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the flog

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Better yet, one lucky voter will win $500 from yours truly! Who loves ya, baby?! We do!   More

the flog

Going Uphill with Grace

“People don’t become highly successful accidentally,” said Michael Huyghue, former executive for the Jacksonville Jaguars, at the signing for his new book.

Huyghue (pronounced “hewg”) spoke at length about his new book Behind the Line of Scrimmage: Inside the Front Office of the NFL in the St. Johns Town Center Barnes & Noble on Aug. 28.

With his dream in tow, Huyghue walked readers through the path he took to where he is today. His story begins growing up in sports, but always eyeing something beyond the bright lights and adulating fans.

“I didn’t want to catch touchdowns, I wanted to be the one to hand the trophy over at the Super Bowl,” said Huyghue as he detailed his journey and shared behind-the-scenes details.

A receptive crowd listened as Huyghue explained not only that his dream differed from the goals of the children around him, but his journey was not a road often traveled by individuals who look like him.

He talked about the section in the book where he finally got into the NFL space. He could tell immediately he was something of an anomaly. He started out as a lawyer for the NFL and was the youngest and only African American individual in the office. As a result, he was handed the worst cases and worked out of a closet space. A small smile emerged as he told the captive audience that, rather than curse his circumstances, he took those cases and worked as hard as possible. Eventually, his hard work would be recognized and he began to make a name for himself.

The book is filled with other tiny victories like that, as well as failures along the way, that contributed to build Huyghue as a husband, father and overall individual. The theme of racism and classism is ever-pervasive throughout the book, but he doesn’t think race, though key, is the overlaying theme of the book.

“This isn’t a book about African Americans, it's a book about goals,” said Huyghue.

His …   More

The Flog

Water on the Brain

Northeast Florida made national news last September, as images of flooding from Hurricane Irma were a fixture of every network, and those pictures will feature prominently in the local narrative for years to come. A new exhibit at Museum of Contemporary Art Jacksonville puts this damage in the broader context of climate change and decaying infrastructure, which is wreaking havoc across the planet. “Gideon Mendel: Drowning World” opens on Aug. 30 for members, and runs through Dec. 9.

Mendel began the project in 2007, with photos of floods that occurred in the United Kingdom and India that summer. According to the press release, “Deeply struck by the contrasting impacts of these floods and the vulnerability that united their victims, Mendel continued to visit and photograph flood zones throughout the world, including places such as Haiti, Pakistan, India, Thailand, Nigeria and the United Kingdom.” And now, add Jacksonville to that list.

“The works that Gideon has produced from that time are powerful reminders of the human tragedy of flooding,” says MOCA Director Caitlin Doherty, “and place our community right at the heart of not only a global contemporary art project but, more significantly, at the heart of a contemporary dialogue about our changing climate, rising floodwaters and the environmental challenges that we are all charged with solving.” Seeing the visual evidence of last year’s hurricane season while in the midst of this year’s hurricane season creates a juxtaposition that is uncomfortable, but necessary.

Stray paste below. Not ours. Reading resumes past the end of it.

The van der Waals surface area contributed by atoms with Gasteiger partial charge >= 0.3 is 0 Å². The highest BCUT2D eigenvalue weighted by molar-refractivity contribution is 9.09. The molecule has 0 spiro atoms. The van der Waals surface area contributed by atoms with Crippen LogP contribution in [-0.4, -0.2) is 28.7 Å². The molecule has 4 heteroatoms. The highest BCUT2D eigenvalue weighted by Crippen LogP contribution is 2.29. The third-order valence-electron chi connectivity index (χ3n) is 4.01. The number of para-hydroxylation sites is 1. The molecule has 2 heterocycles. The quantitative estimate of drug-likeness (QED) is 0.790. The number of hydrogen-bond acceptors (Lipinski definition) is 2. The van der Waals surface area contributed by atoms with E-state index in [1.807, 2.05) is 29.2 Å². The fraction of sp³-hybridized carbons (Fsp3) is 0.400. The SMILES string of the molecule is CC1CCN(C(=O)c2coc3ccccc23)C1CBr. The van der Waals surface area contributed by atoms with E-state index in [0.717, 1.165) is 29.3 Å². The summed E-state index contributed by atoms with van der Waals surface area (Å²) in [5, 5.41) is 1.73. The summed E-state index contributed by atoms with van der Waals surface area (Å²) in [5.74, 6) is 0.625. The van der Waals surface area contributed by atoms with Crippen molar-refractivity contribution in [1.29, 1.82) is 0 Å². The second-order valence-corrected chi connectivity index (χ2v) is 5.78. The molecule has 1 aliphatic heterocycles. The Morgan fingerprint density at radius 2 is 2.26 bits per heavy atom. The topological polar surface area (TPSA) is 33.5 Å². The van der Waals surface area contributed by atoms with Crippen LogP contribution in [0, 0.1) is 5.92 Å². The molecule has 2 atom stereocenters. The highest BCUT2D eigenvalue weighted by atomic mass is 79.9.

Hosting this exhibit locally was a priority for Doherty, who took over as director in 2017, shortly before the start of hurricane season. “I first saw some of Gideon’s work on display as part of a group exhibition many years ago,” she says. “I curated an exhibition of his work at the Eli & Edythe Broad Art Museum at MSU, while I was serving as senior curator …   More

community news

Man’s Best Friend: Banned from the Brewery

This story has been updated.

_________

Beer drinkers might be in for a surprise the next time they head to their local brewery or bottle shop—their canine friends aren’t allowed.

Dogs have become as common a sight in breweries as IPAs, but a rarely enforced Florida Administrative Code is putting the practice to an end. Jacksonville Beach-based brewery, Green Room Brewing, brought attention to the issue in a Facebook post Thursday.

The rule, Florida Administrative Code 64E-11.008 (8), states:

"Live birds and animals–No live birds or animals except for crustacea, shellfish and fish in aquariums shall be allowed in a food service establishment, in vehicles used for transporting food or in any other area or facility used to conduct food service operations; except as provided under Section 413.08, F.S."

While most breweries don’t sell food, the same code defines food as “any raw, cooked, or processed edible substance, ice beverage or ingredient used or intended for use in whole, or in part, for human consumption.”

In other words—beer.

“It does suck that people can’t bring their furry friends anymore,” Mark Stillman, the owner of Green Room Brewing, told Folio Weekly. “Most places don’t allow them already, so why not have a place where you can drink a couple beers and have a good time with them?”

He responded by starting a petition on Change.org that has attracted more than 14,000 signatures at the time of publication.